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Compost Use and Soil Fertility


Composting is the biological decomposition of organic materials by bacteria and other organisms. The result is a dark, somewhat nutrient-rich soil conditioner. The number of farmers using composts in their operations has increased in the last several years as they look to compost as a source of nutrients and organic matter. Some farmers make their own composts from manure and other materials that they have on their farm or obtain off the farm, whereas other farms buy already finished compost.

If you are interested in learning more about making compost on your farm, you can order handson manuals from the Natural Resource, Agriculture, and Engineering Service (NRAES) located at Cornell University.

Two manuals available are:
On-Farm Composting Handbook ($25.00) 
Field Guide to On-Farm Composting ($14.00).

You can order these from the
UMass Extension Bookstore,
Draper Hall, University of Massachusetts, 40 Campus Center Way, Amherst, MA 01003-9244, by calling (413) 545-2717, or by sending a fax to (413) 545-5174.

Many farmers are more knowledgeable about how to make compost than they are about the nutrient availability from compost in production agriculture.

In most cases, finished compost is classified as a soil conditioner rather than a fertilizer due to the relatively low levels of nitrogen, potassium, and phosphorus. Finished compost adds these elements, and others, but releases them over a longer period of time than chemical fertilizers.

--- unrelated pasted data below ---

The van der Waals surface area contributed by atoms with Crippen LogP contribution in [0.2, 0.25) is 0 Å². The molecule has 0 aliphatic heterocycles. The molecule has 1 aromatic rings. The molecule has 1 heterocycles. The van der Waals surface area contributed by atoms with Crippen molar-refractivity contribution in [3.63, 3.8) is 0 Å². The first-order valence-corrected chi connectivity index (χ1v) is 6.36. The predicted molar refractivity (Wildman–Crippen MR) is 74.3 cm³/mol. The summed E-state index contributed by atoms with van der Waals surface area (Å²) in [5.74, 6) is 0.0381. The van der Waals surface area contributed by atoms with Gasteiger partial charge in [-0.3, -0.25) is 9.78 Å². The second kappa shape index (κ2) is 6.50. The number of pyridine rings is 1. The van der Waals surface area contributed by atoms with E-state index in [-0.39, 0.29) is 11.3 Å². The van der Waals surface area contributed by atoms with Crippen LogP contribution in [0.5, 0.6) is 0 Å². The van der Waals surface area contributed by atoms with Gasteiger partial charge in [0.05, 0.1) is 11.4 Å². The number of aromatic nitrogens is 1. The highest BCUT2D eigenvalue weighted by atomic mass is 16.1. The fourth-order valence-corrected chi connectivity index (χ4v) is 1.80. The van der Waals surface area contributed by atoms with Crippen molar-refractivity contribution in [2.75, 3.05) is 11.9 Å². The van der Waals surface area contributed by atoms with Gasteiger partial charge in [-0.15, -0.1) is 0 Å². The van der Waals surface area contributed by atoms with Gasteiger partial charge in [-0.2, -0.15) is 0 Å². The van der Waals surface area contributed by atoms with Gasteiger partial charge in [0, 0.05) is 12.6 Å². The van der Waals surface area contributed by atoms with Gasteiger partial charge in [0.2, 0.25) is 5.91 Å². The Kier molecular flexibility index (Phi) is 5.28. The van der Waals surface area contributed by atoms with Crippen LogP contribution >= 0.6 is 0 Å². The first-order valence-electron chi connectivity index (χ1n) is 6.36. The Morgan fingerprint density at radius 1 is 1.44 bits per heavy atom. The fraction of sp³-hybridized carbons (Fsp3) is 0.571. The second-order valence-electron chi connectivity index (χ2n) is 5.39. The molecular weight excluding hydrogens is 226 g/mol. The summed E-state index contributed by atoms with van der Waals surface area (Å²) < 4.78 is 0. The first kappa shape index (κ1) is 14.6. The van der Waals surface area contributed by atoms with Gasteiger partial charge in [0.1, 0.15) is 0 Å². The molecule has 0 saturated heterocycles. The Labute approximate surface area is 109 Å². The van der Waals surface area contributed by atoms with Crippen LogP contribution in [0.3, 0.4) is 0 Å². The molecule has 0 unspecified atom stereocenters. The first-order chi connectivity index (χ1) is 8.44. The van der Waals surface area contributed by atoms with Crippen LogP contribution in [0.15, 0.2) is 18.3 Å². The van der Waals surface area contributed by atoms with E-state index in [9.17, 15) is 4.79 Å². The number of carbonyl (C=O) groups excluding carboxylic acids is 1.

Compost Maturity vs. Compost Quality

A compost is considered mature (i.e., finished) when the energy and nutrient-containing materials have been combined into a stable organic mass. The composting process results in a darkbrown material in which the initial constituents are no longer recognizable and further degradation is not noticeable. The length of the time needed to achieve finished compost will vary with many factors and can take anywhere from a couple of weeks to over a year. Making sure that a compost is finished before adding it to the soil is very important. Application of an unfinished, carbonaceous compost could affect plant growth adversely since the compost may have its own demand for nutrients as the breakdown to maturity continues in the soil. In addition, immature composts made from nitrogen-rich feedstocks are often high in ammonium which can be toxic to plant growth.